In Indianapolis, the potential cost is giving some council members pause, given the city's strapped budget. Democrat Angela Mansfield, who has worked on the issue for several years, says the cost is relatively small.
Some council members say they'll have plenty of questions when the Rules and Public Policy Committee examines the proposal in coming weeks.
They include whether the rules are drawn tightly enough to guard against fraud.
"There are a lot of questions here, and the more I see of it, the more my opposition builds to it," said Jack Sandlin, a Republican who represents a Far-Southside district.
Still unknown is whether social concerns will be much of a factor for members of both parties.
Said GOP Minority Leader Michael McQuillen, who counts himself among those with questions: "I think if we take our time and don't rush and come up with a package that makes sense, I would think there'd be bipartisan support to push it through."
Mayoral spokesman Marc Lotter said Ballard would be open to signing it.
"He wants to make sure that it's worded in a way that would prevent fraud and abuse and wouldn't open the city to lawsuits," Lotter said. "And, obviously, he wants take a look at the fiscal impact."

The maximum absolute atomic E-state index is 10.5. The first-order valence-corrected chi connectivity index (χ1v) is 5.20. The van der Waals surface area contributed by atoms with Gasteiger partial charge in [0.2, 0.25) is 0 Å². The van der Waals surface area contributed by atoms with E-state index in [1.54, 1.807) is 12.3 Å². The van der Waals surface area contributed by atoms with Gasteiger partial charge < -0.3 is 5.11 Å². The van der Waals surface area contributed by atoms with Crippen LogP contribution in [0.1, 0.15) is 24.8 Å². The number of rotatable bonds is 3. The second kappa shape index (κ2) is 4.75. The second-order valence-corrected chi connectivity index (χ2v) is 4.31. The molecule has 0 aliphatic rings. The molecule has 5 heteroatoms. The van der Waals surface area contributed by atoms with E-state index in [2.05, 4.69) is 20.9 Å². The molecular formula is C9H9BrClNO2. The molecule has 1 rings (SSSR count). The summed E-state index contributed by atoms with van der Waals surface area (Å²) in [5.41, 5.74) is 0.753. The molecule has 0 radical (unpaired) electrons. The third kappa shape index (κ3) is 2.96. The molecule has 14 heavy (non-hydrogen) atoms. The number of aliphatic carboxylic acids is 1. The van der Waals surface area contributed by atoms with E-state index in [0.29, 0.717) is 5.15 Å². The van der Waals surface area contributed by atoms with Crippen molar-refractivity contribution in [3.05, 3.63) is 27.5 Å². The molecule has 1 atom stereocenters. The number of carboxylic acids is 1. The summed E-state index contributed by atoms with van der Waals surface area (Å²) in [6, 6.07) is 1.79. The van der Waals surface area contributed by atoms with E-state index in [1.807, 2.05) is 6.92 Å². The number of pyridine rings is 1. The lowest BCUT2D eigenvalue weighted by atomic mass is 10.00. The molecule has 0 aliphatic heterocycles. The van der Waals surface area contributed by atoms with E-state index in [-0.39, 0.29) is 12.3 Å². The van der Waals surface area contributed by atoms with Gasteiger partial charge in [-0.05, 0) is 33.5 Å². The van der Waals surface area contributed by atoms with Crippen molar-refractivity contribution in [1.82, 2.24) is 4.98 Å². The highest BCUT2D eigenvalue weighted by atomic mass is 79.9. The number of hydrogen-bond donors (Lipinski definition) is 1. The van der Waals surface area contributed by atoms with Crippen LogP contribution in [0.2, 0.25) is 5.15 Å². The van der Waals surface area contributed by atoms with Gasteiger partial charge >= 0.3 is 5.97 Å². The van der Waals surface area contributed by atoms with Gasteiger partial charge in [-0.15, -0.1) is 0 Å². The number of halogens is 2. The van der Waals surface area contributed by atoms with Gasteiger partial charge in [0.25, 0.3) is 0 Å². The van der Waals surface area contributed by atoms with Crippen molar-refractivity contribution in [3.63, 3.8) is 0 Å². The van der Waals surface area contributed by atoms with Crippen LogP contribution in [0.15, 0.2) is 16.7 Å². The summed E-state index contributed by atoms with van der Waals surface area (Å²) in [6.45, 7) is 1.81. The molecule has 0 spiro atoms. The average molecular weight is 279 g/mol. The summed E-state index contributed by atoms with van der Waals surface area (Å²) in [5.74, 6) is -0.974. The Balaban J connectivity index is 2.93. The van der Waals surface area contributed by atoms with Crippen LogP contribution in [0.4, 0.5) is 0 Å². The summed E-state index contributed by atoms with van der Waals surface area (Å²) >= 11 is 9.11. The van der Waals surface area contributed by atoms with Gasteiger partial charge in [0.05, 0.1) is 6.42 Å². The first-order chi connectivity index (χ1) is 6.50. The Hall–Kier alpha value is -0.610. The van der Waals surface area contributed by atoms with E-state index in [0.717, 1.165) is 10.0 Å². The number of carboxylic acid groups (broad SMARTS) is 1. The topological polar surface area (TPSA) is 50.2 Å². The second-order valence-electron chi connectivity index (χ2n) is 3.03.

Council supporters point out that salaries for many city employees are generally lower than in the private sector, making benefits -- often with premiums covered mostly by local government -- an attractive add-on.
Besides Mansfield and Adamson, Republicans Robert Lutz and Ben Hunter and Democrats John Barth and Pam Hickman have signed on as co-sponsors.
"We have a lot of businesses that are adopting these types of programs, and businesses don't do things like that if they don't have some incentive," said Lutz. "And I think we need to run cities more like businesses."